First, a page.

While α-SYN is normally localized in presynaptic terminals, the oligomers and aggregates can be found in cell bodies and neurites, as well as in other cell types, including astrocytes which indicates a widespread toxic action. The pathological effects of α-SYN can affect the function of several different organelles, including synaptic vesicles, mitochondria, lipid bilayers, cell’s cytoskeleton, ER, Golgi, proteasomes, lysosomes, and nucleus. α-SYN oligomers can disrupt the SNARE complex formation, dopamine release and synaptic-vesicle motility (Choi et al., 2013; Wang et al., 2014). Increased levels of α-SYN can also decrease the synaptic-vesicle recycling-pool size and mobility leading to a disrupted neurotransmitter release (Nemani et al., 2010; Scott and Roy, 2012). It was discovered that dopamine neurotransmission can be disrupted by high levels of α-SYN. Transgenic mice overexpressing α-SYN showed a DA terminal loss, deficient release and altered synaptic-vesicle distribution (Masliah et al., 2000; Janezic et al., 2013). Moreover, the reduction in dopamine reuptake and defective dopamine transporter function has been linked to increased levels of α-SYN (Lundblad et al., 2012).

The homeostasis of mitochondria can be disrupted by α-SYN toxicity. Mice with an A53T α-SYN mutation have increased mitochondrial DNA damage and upregulated mitophagy (Martin et al., 2006; Choubey et al., 2011; Chen et al., 2015). In contrast, a recent study showed delayed mitophagy in PD patient neurons caused by abnormal accumulation of Miro protein (Shaltouki et al., 2018). α-SYN oligomers also reduced axonal mitochondria transport in induced pluripotent stem cell (iPSC)- derived neurons (Prots et al., 2018). Recent studies have also shown that α-SYN translocated to the mitochondrial matrix and caused impairment of complex I leading to decreased ATP synthesis and increased reactive oxygen species (ROS) production (Martínez et al., 2018). These results suggest that α-SYN can disrupt the mitochondrial homeostasis in several ways.

α-SYN oligomers can interact with and permeabilize lipid membranes causing structural alterations of the intracellular and plasma membranes, increase of intracellular calcium levels, and activation of calpain (van Rooijen et al., 2010; Melachroinou et al., 2013; Ronzitti et al., 2014). Additionally, α-SYN oligomers can inhibit tubulin polymerization and impair neurite network morphology and overexpression in cultured cells and cause microtubule destabilization and neurite degeneration (Lee et al., 2006; Chen et al., 2007; Prots et al., 2013). α-SYN fibrils have also been shown to impair axonal transport of autophagosomes and endosomes but the fibrils didn’t affect the transport of synaptophysin or mitochondria (Volpicelli-Daley et al., 2014). However, a recent study found that α-SYN oligomers disrupted anterograde axonal transport of mitochondria and caused subcellular changes in transport-regulating proteins in iPSC- derived neurons (Prots et al., 2018).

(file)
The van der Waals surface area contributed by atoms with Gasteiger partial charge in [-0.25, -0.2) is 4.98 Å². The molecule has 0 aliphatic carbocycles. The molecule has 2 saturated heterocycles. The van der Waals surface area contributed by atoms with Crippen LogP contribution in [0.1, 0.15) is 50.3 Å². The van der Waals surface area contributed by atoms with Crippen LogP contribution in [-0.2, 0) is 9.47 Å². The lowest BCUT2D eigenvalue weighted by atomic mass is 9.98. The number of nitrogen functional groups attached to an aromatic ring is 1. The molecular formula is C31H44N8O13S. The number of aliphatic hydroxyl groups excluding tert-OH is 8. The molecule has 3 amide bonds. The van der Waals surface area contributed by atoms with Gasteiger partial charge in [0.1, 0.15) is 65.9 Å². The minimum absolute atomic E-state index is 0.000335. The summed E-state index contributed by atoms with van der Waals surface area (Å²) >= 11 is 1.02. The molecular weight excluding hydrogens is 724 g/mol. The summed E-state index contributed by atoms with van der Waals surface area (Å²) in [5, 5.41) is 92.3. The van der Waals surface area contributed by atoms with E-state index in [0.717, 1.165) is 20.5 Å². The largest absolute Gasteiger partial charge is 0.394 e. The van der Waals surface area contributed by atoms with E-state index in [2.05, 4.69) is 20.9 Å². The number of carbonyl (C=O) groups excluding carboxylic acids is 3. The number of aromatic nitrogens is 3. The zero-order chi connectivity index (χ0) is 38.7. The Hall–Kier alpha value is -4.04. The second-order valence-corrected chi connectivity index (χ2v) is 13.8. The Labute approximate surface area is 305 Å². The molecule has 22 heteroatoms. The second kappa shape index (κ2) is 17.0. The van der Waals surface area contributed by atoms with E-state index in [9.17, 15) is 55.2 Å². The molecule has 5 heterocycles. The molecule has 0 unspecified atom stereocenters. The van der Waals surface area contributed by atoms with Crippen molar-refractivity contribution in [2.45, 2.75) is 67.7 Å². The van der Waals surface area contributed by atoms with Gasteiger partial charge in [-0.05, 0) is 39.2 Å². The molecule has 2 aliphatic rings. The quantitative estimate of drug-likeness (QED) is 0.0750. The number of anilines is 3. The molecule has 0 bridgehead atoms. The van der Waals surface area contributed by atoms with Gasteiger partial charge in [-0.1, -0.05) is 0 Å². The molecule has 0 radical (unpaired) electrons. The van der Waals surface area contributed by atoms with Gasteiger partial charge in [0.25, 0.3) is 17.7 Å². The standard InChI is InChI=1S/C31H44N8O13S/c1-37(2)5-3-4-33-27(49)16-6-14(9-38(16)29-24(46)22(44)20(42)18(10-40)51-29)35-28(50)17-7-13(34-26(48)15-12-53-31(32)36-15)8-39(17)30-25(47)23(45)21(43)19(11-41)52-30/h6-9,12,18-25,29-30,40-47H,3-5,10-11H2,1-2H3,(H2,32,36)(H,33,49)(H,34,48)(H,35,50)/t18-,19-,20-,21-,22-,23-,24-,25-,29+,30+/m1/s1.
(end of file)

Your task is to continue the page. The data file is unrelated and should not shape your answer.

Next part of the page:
Major Pathways of Alpha-Synuclein Clearence in PD

The protein degradation system is part of a protein quality control machinery which clears non-essential misfolded, or damaged proteins. The two major protein degradation systems are the ubiquitin-proteasome pathway (UPP) and ALP. Both are affected in synucleinopathies. These pathways have been shown to be responsible for degrading α-SYN, and failure in one or both can lead to accumulation. The progressive accumulation of α-SYN typical in PD can be linked to the disruption of the UPP by aggregation (Lindersson et al., 2004) as well as different types of autophagy (Winslow et al., 2010; Malkus and Ischiropoulos, 2012). It has been shown that aggregated α-SYN can bind to the membrane proteins of lysosomes and block their function (Malkus and Ischiropoulos, 2012) as well as inhibit certain enzymatic activity domains of proteasomes (Lindersson et al., 2004). α-SYN also inhibits the expression of proteins relevant to autophagosome assembly leading to inefficient removal of aggregated proteins due to impairment in macroautophagy (Winslow et al., 2010).

The Ubiquitin-Proteasome Pathway

In the UPP, short-living proteins that are coupled with ubiquitin molecules are degraded by proteasomes (Pickart, 2001; Glickman and Ciechanover, 2002) (Figure 1A). The first evidence of UPP failure in PD came from post-mortem studies that used enzymatic assays to evaluate proteasome activity in brain tissues. These studies showed a significant decrease in the chymotrypsin-like and trypsin-like proteasome activity in the SN of PD patients in comparison to age-matched controls. No evidence of defective proteasome activity was seen in other brain regions but rather increased activity was observed in the unaffected areas (Furukawa et al., 2002). These studies suggested that reduced proteasome activity is specific for certain brain regions, like SN. In contrast, it is probable that the decreased activity of proteasomes could be a consequence of the neurodegeneration in this region.

FIGURE 1
www.frontiersin.org